Tuesday, November 25, 2014

It Takes a Village

In light of celebrating Thanksgiving in a couple of days I was thinking about how many people Jason and I rely on to run the farm. As with most things in life it really does take a village. We are lucky to have attracted a group of the best clients the horse industry has ever seen.  It is a real luxury to be able to tell one of our horse moms or dads that Dobbin needs "X" and know that it will be provided, no questions asked. The other obvious people that we would be completely lost without is our amazing team of vets and farriers. They are so valuable to us it would be impossible to put it into words. 

There are lots of other people that we would be really lost without as well. When you have well over 100 blankets to clean and repair every year suddenly the person who agrees to take on the task of washing and repairing said blankets is your new BFF.  We are so lucky to have a fabulous feed store to work with. Our feed deliveries always show up on time as promised.   I've also learned to really appreciate SmarkPaks. I cannot imagine having to open and scoop from a bazillion supplement buckets every day.  We would be lost without our equine dentist.  I think Jason would feel that life wasn't worth living without our gravel guy. These are just a few of the crucial people that keep us running.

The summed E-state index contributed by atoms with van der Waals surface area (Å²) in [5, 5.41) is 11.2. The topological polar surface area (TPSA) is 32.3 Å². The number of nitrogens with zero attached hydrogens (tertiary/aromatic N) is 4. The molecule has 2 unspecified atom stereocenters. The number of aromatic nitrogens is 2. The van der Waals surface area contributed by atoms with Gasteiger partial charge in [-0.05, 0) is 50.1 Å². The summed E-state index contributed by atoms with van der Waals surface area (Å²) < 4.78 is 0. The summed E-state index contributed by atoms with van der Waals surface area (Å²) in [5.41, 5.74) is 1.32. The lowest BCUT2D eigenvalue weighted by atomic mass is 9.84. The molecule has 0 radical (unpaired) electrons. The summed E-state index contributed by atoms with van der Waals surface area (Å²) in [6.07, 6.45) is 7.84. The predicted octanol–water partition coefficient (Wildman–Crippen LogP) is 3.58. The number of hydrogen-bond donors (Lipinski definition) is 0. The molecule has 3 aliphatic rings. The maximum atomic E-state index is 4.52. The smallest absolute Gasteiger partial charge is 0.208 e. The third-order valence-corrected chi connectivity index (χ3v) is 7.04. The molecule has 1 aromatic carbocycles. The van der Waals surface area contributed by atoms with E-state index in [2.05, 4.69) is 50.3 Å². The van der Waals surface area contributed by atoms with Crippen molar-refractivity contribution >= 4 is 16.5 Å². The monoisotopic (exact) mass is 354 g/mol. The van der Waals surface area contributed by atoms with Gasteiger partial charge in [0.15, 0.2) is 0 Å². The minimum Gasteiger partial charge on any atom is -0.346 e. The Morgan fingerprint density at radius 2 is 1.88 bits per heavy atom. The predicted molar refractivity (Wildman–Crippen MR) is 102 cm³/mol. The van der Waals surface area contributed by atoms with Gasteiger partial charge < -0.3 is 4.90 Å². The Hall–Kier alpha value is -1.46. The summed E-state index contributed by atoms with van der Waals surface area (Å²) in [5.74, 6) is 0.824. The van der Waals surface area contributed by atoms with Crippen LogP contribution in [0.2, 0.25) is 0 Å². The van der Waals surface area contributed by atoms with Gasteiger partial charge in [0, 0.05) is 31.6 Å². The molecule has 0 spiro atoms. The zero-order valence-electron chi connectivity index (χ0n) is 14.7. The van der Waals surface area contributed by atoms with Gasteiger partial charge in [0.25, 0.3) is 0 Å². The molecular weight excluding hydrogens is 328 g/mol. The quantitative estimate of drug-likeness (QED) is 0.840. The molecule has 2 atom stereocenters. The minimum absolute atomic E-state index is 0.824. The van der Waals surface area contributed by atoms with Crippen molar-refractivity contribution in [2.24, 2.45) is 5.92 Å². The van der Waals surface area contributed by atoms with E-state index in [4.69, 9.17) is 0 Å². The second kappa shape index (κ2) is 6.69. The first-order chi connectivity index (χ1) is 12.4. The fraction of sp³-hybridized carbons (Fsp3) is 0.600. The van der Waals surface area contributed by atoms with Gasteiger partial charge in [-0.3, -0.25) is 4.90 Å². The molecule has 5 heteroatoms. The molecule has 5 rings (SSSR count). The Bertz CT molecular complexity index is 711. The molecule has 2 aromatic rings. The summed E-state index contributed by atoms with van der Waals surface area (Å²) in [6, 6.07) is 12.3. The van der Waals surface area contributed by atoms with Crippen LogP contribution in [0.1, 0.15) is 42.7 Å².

It absolutely, positively takes a village and a mountain of supplies to keep the wheels turning here.  I'm grateful to have so many good people on our team. And I'm ever so grateful to the inventors of vetwrap, duct tape and baling twine. I can provide at least a temporary fix to 90% of the things that go wrong around here with vetwrap, duct tape and baling twine. How did people ever manage to run farms without them?

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Apollo watching Hemi splash in the puddle



Walden, Merlin and Fabrizzio


Africa and Mick


Taco and Dutch


Faune, Donneur and Lofty


Stormy and Rubrico


River anxiously waiting to be fed


Maisie using the tree branch as a scratching post


Levendi, Moe, Apollo, Hemi and Thomas thought there was something scary in their pasture



4 comments:

Kate said...

Even with only a handful of horses, I seem to have a last cast of service providers. Having good ones is so important.

Lori Skoog said...

I am very curious, how many horses do you generally have at Paradigm Farms? You and your husband outdo yourselves giving them the best care possible.

Jenny said...

And the horses are Thankful for YOU! I know the one with the bad molar was very thankful for his dentist.
Have a wonderful Thanksgiving.

Calm, Forward, Straight said...

Out here in self-reliant land, I totally envy your support system.

Nobody deserves it more than you and Jason. Just knowing there are folks like you two giving horses the kind of retirements they earned is very comforting.

(Rigged a "manual shutoff" for the mini tractor with hay twine yesterday lol ;D)